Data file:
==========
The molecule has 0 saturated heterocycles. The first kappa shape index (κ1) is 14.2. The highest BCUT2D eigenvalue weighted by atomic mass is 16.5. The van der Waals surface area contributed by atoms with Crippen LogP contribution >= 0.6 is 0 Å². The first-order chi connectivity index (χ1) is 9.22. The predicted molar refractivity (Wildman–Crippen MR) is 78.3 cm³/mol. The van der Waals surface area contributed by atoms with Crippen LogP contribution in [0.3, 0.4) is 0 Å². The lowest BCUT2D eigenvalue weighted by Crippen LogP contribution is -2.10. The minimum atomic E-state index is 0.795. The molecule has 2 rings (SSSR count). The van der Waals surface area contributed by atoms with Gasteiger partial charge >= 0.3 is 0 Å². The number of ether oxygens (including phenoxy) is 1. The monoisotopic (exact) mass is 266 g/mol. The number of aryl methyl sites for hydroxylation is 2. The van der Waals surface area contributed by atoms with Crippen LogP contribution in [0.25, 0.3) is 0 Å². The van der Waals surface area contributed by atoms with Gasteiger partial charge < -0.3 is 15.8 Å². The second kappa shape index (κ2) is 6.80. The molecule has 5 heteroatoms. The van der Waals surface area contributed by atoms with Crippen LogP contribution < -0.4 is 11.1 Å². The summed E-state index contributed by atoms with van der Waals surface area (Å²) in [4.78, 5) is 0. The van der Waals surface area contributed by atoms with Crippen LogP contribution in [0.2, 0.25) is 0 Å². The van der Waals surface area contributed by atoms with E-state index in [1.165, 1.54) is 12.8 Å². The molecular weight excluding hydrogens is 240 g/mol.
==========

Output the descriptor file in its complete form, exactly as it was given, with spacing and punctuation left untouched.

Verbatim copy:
The molecule has 0 saturated heterocycles. The first kappa shape index (κ1) is 14.2. The highest BCUT2D eigenvalue weighted by atomic mass is 16.5. The van der Waals surface area contributed by atoms with Crippen LogP contribution >= 0.6 is 0 Å². The first-order chi connectivity index (χ1) is 9.22. The predicted molar refractivity (Wildman–Crippen MR) is 78.3 cm³/mol. The van der Waals surface area contributed by atoms with Crippen LogP contribution in [0.3, 0.4) is 0 Å². The lowest BCUT2D eigenvalue weighted by Crippen LogP contribution is -2.10. The minimum atomic E-state index is 0.795. The molecule has 2 rings (SSSR count). The van der Waals surface area contributed by atoms with Gasteiger partial charge >= 0.3 is 0 Å². The number of ether oxygens (including phenoxy) is 1. The monoisotopic (exact) mass is 266 g/mol. The number of aryl methyl sites for hydroxylation is 2. The van der Waals surface area contributed by atoms with Crippen LogP contribution in [0.25, 0.3) is 0 Å². The van der Waals surface area contributed by atoms with Gasteiger partial charge < -0.3 is 15.8 Å². The second kappa shape index (κ2) is 6.80. The molecule has 5 heteroatoms. The van der Waals surface area contributed by atoms with Crippen LogP contribution < -0.4 is 11.1 Å². The summed E-state index contributed by atoms with van der Waals surface area (Å²) in [4.78, 5) is 0. The van der Waals surface area contributed by atoms with Crippen LogP contribution in [0.2, 0.25) is 0 Å². The van der Waals surface area contributed by atoms with E-state index in [1.165, 1.54) is 12.8 Å². The molecular weight excluding hydrogens is 240 g/mol.